End of a Decade (1919)

By the summer of 1919 the Flemington, Hinesville & Western Railroad was a memory. Its owner, Joseph B. Way, relocated in Thomasville, Georgia. The Georgia, Coast & Piedmont Railroad, which had a depot at Ludowici, was being phased out during the same period. The proliferation of automobiles and trucks was the general reason for the failure of both railroads.


World War I ended on November 11, 1918. By the sum­mer of 1919, the Savannah Morning News printed articles almost every day about the return of a local military organi­zation from France. They were all mustered out at Camp Wheeler in Macon, Georgia.


Patriotism still ran high across the nation. Liberty Bonds were still being sold “until it’s over, over there.” A motion picture called “Hearts of the World,” described by the Savannah Morning News as a “love story of the World War,” played at the Savannah Theater in 1918. It was brought back for a return engagement to the same theater in the summer of 1919.


Liberty County farmers in the summer of 1919 were of­fered “bright leaf’ tobacco seeds by the Georgia Board of Trade to plant the next year. It predicted that tobacco would soon replace cotton as the money crop of farmers in coastal Georgia. The prediction was correct, but it was several years before the majority of Liberty County farmers planted to­bacco.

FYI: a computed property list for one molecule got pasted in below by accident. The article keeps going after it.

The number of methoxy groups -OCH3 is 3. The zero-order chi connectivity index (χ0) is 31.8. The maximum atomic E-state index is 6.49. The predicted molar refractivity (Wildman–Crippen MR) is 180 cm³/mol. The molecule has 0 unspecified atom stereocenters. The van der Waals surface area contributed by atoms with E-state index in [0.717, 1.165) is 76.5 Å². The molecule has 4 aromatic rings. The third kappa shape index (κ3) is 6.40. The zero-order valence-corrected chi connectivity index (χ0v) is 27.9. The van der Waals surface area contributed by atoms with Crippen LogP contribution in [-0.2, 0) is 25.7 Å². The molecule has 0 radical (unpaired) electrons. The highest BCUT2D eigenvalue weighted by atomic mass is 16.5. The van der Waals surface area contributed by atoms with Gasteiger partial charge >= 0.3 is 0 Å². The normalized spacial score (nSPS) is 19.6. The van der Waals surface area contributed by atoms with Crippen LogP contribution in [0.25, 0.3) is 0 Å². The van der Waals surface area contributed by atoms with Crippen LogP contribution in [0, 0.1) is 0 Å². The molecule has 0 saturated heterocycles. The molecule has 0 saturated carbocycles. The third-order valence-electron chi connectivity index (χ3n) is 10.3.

Dancing was called a sin by all of the preachers in Liberty County in 1919, and particularly when they did something new in America called “cheek-charming,” or dancing too close to one another. Al though the preachers had nothing to do with it, in four more years a dance called the “Charles­ton” would become popular where partners seldom touched each other.


Social news from Liberty County printed in the Savannah Morning News in 1919 was generally about people visiting each other. A one-day visit by a lady in Hinesville to Walt­hourville would be duly reported. There was a picture of Josephine Hendry of Taylors Creek in the newspaper when her engagement to Leland M. Branch was announced. There was a story about a “fishing party” in November 1919 at Sutherland’s Bluff. The fishermen were W.R. Shave, P.F. Martin, Donald F. Martin Sr., Edgar B. Way, and B.A. Me­Donald Jr., all from Flemington.


The most widely discussed issue in Liberty County at the end of 1919 was the proposed eighteenth amendment to the constitution, which prohibited the manufacture or sale of intoxicating liquors. A majority of the states approved of the amendment, and “prohibition” became a way of life in America.